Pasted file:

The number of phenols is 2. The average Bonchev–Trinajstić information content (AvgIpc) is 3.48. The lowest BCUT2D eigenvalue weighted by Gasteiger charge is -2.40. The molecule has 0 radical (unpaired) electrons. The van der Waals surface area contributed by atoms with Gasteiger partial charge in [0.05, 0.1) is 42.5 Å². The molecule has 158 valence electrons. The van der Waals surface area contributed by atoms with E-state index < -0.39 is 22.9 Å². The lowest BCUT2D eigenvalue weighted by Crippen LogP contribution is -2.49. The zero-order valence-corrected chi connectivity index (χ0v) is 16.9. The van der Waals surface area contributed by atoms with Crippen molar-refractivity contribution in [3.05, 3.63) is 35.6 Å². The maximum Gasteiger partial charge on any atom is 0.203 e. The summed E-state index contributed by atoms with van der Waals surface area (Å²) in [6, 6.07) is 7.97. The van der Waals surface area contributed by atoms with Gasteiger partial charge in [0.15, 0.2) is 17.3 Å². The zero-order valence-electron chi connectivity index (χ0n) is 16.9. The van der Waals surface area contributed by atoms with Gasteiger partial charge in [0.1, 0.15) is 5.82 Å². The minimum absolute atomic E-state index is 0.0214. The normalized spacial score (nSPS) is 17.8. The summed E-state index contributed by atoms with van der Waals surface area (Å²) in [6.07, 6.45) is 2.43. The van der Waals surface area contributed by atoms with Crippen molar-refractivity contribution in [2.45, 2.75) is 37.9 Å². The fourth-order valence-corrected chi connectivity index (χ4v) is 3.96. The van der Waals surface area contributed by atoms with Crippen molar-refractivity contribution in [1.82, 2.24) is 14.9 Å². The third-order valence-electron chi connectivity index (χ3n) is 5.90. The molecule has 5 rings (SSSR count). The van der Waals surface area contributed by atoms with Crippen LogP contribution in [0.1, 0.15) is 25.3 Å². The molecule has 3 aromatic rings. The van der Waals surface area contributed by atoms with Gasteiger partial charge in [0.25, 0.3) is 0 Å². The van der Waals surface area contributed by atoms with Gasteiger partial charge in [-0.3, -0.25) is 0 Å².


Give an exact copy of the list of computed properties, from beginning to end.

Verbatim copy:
The number of phenols is 2. The average Bonchev–Trinajstić information content (AvgIpc) is 3.48. The lowest BCUT2D eigenvalue weighted by Gasteiger charge is -2.40. The molecule has 0 radical (unpaired) electrons. The van der Waals surface area contributed by atoms with Gasteiger partial charge in [0.05, 0.1) is 42.5 Å². The molecule has 158 valence electrons. The van der Waals surface area contributed by atoms with E-state index < -0.39 is 22.9 Å². The lowest BCUT2D eigenvalue weighted by Crippen LogP contribution is -2.49. The zero-order valence-corrected chi connectivity index (χ0v) is 16.9. The van der Waals surface area contributed by atoms with Crippen molar-refractivity contribution in [3.05, 3.63) is 35.6 Å². The maximum Gasteiger partial charge on any atom is 0.203 e. The summed E-state index contributed by atoms with van der Waals surface area (Å²) in [6, 6.07) is 7.97. The van der Waals surface area contributed by atoms with Gasteiger partial charge in [0.15, 0.2) is 17.3 Å². The zero-order valence-electron chi connectivity index (χ0n) is 16.9. The van der Waals surface area contributed by atoms with Gasteiger partial charge in [0.1, 0.15) is 5.82 Å². The minimum absolute atomic E-state index is 0.0214. The normalized spacial score (nSPS) is 17.8. The summed E-state index contributed by atoms with van der Waals surface area (Å²) in [6.07, 6.45) is 2.43. The van der Waals surface area contributed by atoms with Crippen molar-refractivity contribution in [2.45, 2.75) is 37.9 Å². The fourth-order valence-corrected chi connectivity index (χ4v) is 3.96. The van der Waals surface area contributed by atoms with Crippen molar-refractivity contribution in [1.82, 2.24) is 14.9 Å². The third-order valence-electron chi connectivity index (χ3n) is 5.90. The molecule has 5 rings (SSSR count). The van der Waals surface area contributed by atoms with Crippen LogP contribution in [0.1, 0.15) is 25.3 Å². The molecule has 3 aromatic rings. The van der Waals surface area contributed by atoms with Gasteiger partial charge in [0.25, 0.3) is 0 Å². The van der Waals surface area contributed by atoms with Gasteiger partial charge in [-0.3, -0.25) is 0 Å².